The new rules say nothing about restricting or preventing use of commercial data — like credit card and travel records — that may have been acquired by other agencies. In 2009, Wired Magazine secured a list of databases from the Federal Bureau of Investigation, one of the agencies that shares information with the center. It included nearly 200 million records from private data brokers like ChoicePoint, 55,000 entries on customers of Wyndham hotels, and numerous other travel and commercial records.
The timing of the guidelines also corresponds to the recent Executive Order issued by President Obama that provides broad authority to the government to secure resources, also in the name of “national security.”
Action in Georgia Opposes
On March 17, Georgia unions and various rights organizations marched on the Georgia State Capitol in Atlanta to oppose passage of a state bill criminalizing union pickets and demonstrations. The action followed earlier demonstrations demanding the bill be withdrawn. Senate Bill 469, if passed, criminalizes peaceful acts of protest outside of any privately owned building. This includes union pickets of factories, corporate headquarters, and so on. Current demonstrations in front of AT&T headquarters, for example, would be outlawed. Even planning for such demonstrations will now be considered “conspiracy to commit criminal trespass.”
Individuals or union members or any individual employees who participate in such protests could be fined up to $1,000 a day, and organizations, which support such actions, could face penalties of up to $10,000 a day. Moreover, the bill makes it a high and aggravated misdemeanor to plan acts of protest in front of private buildings. The bill also includes other anti-worker and anti-union provisions that are basically “Right to be Slave Labor Laws,” (usually called “right to work” laws). The law is a means to eliminate unions as defense organizations and rob them of funding, both through criminalization and through blocking dues collection at the workplace.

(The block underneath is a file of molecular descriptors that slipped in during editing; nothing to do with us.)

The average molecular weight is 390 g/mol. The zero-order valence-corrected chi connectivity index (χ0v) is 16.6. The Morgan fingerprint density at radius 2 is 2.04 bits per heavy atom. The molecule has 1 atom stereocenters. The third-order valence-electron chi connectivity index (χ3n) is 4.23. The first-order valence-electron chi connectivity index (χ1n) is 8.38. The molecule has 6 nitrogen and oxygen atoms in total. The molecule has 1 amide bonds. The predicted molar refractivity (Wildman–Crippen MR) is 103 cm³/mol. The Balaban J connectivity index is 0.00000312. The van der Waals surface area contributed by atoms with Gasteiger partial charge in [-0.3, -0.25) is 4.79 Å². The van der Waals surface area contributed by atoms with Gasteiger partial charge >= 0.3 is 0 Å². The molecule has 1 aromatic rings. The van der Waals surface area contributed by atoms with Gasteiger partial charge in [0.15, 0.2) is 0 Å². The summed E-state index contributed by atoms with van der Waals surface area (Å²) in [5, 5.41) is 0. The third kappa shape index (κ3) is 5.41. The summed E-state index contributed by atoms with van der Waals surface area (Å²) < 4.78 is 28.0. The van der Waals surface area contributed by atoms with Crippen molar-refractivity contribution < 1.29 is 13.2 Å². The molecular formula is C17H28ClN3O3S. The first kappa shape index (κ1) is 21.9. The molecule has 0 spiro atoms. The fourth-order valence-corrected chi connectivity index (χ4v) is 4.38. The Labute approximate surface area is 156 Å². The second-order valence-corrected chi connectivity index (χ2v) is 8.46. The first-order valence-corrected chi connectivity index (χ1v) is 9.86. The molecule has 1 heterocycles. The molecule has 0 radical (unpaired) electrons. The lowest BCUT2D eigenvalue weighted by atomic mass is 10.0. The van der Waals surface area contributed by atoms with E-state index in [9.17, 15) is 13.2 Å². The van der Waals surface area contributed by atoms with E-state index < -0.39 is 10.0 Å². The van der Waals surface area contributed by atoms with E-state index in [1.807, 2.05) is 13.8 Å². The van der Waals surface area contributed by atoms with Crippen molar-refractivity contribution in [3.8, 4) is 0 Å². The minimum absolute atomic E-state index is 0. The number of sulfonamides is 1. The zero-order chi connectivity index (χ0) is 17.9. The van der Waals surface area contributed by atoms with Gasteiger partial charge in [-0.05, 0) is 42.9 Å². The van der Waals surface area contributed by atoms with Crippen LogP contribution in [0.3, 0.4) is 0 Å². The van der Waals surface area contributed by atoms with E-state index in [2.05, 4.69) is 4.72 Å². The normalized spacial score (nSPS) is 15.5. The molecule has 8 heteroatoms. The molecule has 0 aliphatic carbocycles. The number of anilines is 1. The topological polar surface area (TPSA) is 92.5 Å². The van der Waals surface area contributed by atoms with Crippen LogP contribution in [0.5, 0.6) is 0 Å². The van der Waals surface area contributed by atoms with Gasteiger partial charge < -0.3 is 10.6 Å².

SB 469 is similar to “Right to be Slave Labor” legislation recently passed in Indiana and proposed elsewhere, though it broadens the content to be not only anti-worker but to criminalize dissent of all concerned. The interests of the public and their rights are being criminalized, while monopoly rights to repress and plunder the workers here and worldwide are protected. Legislation of this type is serving to politicize private interests, like those of AT&T and Verizon, while depoliticizing the public and its interests. What is needed is standing up for Public Right. Public Right Yes, Monopoly Right NO!
Voice of Revolution
USMLO • 3942 N. Central Ave. • Chicago, IL 60634